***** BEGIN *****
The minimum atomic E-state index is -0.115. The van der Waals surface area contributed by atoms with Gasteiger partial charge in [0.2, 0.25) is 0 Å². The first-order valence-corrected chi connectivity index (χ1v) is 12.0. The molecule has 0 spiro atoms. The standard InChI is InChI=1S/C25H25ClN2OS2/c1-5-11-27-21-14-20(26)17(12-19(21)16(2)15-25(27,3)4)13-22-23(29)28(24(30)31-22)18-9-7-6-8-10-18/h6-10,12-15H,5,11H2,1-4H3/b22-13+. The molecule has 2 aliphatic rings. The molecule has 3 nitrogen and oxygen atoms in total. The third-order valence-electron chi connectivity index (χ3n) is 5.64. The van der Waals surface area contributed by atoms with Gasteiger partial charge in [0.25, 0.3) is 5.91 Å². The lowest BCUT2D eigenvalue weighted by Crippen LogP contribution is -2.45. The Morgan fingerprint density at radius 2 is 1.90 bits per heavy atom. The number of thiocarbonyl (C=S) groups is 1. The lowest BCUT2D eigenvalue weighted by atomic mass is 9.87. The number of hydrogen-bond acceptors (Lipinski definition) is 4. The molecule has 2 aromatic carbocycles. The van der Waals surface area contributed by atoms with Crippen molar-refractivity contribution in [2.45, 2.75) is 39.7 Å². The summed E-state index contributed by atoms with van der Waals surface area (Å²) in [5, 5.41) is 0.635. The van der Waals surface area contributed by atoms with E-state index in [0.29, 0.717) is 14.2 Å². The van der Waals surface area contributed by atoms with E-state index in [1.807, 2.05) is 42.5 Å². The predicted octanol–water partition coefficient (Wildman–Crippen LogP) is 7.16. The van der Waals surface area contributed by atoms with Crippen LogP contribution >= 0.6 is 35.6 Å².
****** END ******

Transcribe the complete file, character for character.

The minimum atomic E-state index is -0.115. The van der Waals surface area contributed by atoms with Gasteiger partial charge in [0.2, 0.25) is 0 Å². The first-order valence-corrected chi connectivity index (χ1v) is 12.0. The molecule has 0 spiro atoms. The standard InChI is InChI=1S/C25H25ClN2OS2/c1-5-11-27-21-14-20(26)17(12-19(21)16(2)15-25(27,3)4)13-22-23(29)28(24(30)31-22)18-9-7-6-8-10-18/h6-10,12-15H,5,11H2,1-4H3/b22-13+. The molecule has 2 aliphatic rings. The molecule has 3 nitrogen and oxygen atoms in total. The third-order valence-electron chi connectivity index (χ3n) is 5.64. The van der Waals surface area contributed by atoms with Gasteiger partial charge in [0.25, 0.3) is 5.91 Å². The lowest BCUT2D eigenvalue weighted by Crippen LogP contribution is -2.45. The Morgan fingerprint density at radius 2 is 1.90 bits per heavy atom. The number of thiocarbonyl (C=S) groups is 1. The lowest BCUT2D eigenvalue weighted by atomic mass is 9.87. The number of hydrogen-bond acceptors (Lipinski definition) is 4. The molecule has 2 aromatic carbocycles. The van der Waals surface area contributed by atoms with Crippen molar-refractivity contribution in [2.45, 2.75) is 39.7 Å². The summed E-state index contributed by atoms with van der Waals surface area (Å²) in [5, 5.41) is 0.635. The van der Waals surface area contributed by atoms with E-state index in [0.29, 0.717) is 14.2 Å². The van der Waals surface area contributed by atoms with E-state index in [1.807, 2.05) is 42.5 Å². The predicted octanol–water partition coefficient (Wildman–Crippen LogP) is 7.16. The van der Waals surface area contributed by atoms with Crippen LogP contribution >= 0.6 is 35.6 Å².